It is often said that federalism cannot work in the UK because England is so big. There is a logical problem here, because England was no smaller in the old unitary state and one must ask did it dominate that? In a federal Britain there would be little danger of an English legislature overwhelming Scotland and Wales. Even if it tried – and there is no evidence to support such revanchist fears – Scotland, and probably Wales, would simply secede. The real danger that a federal Britain would face is that an English legislature would overwhelm the British Parliament. It may be a stark truth, but it is true nevertheless. If England is too big for a modern British multinational state, then the Union is doomed whether it be unitary, devolved or federal. This is a real concern and one I will address at length in the next chapter of this work when I look at political institutions in a federation.
In considering what characteristics a federal Britain would have to embody, I draw on the seminal work of Jenna Bednar in The Robust Federation which sets out three requirements:
- Compliance so that the federal units do not attempt to transgress on the powers of the British state and vice versa. This is clearly happening today in Scotland where the Scottish Government is attempting to gain powers over defence in order to reject nuclear deterrence.
- Resilience, which requires an immunity to design flaws. Our current quasi-federal constitution has created the troublesome West Lothian question – a very basic design fault.
- Adaptation, an ability to adjust and evolve. Here the British Constitution has a better record – as was seen in the development of the Assembly between 1999-2006 when the institution’s more glaring design flaws were addressed.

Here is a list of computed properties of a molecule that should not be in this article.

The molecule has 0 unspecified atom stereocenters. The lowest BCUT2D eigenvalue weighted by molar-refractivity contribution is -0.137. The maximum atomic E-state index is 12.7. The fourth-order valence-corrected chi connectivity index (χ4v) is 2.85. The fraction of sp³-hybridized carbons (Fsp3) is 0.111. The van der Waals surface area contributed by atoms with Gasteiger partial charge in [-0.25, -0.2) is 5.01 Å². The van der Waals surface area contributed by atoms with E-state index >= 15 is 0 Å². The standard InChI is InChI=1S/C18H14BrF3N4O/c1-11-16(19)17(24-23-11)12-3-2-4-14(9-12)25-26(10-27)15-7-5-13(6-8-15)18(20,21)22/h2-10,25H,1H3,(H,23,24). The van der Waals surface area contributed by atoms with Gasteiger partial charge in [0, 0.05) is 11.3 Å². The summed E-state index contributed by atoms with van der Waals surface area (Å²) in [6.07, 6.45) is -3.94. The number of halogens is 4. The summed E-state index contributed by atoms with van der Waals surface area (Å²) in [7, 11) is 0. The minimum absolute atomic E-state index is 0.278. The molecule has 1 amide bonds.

The point that must be borne in mind is that a federal constitution is not fixed and final because the federal settlement is itself interpreted in the context of ever changing political and cultural factors. In the 1950s federalism in the USA was said to be in some crisis as the power of the federal government had grown with the New Deal. Today the 50 States are seen as resurgent and federalism considered in rude health. Yet the actual constitution remained largely unaltered, although its interpretation changed markedly.
The great vitality that the Scottish Parliament and Welsh Assembly have displayed as political institutions is a cause for celebration. It proves the worth and power of the British parliamentary tradition. The constitutional conundrum that we now face would be much more perplexing if the devolved institutions had failed to move out of Westminster’s shadow. National parliaments are powerful institutions. They work their magic and inspire the political imagination. The old Union was once sustained by a single sovereign Parliament. The reformed Union will draw its strength from several. Burke would be proud, and perhaps Owain Glyn Dŵr too!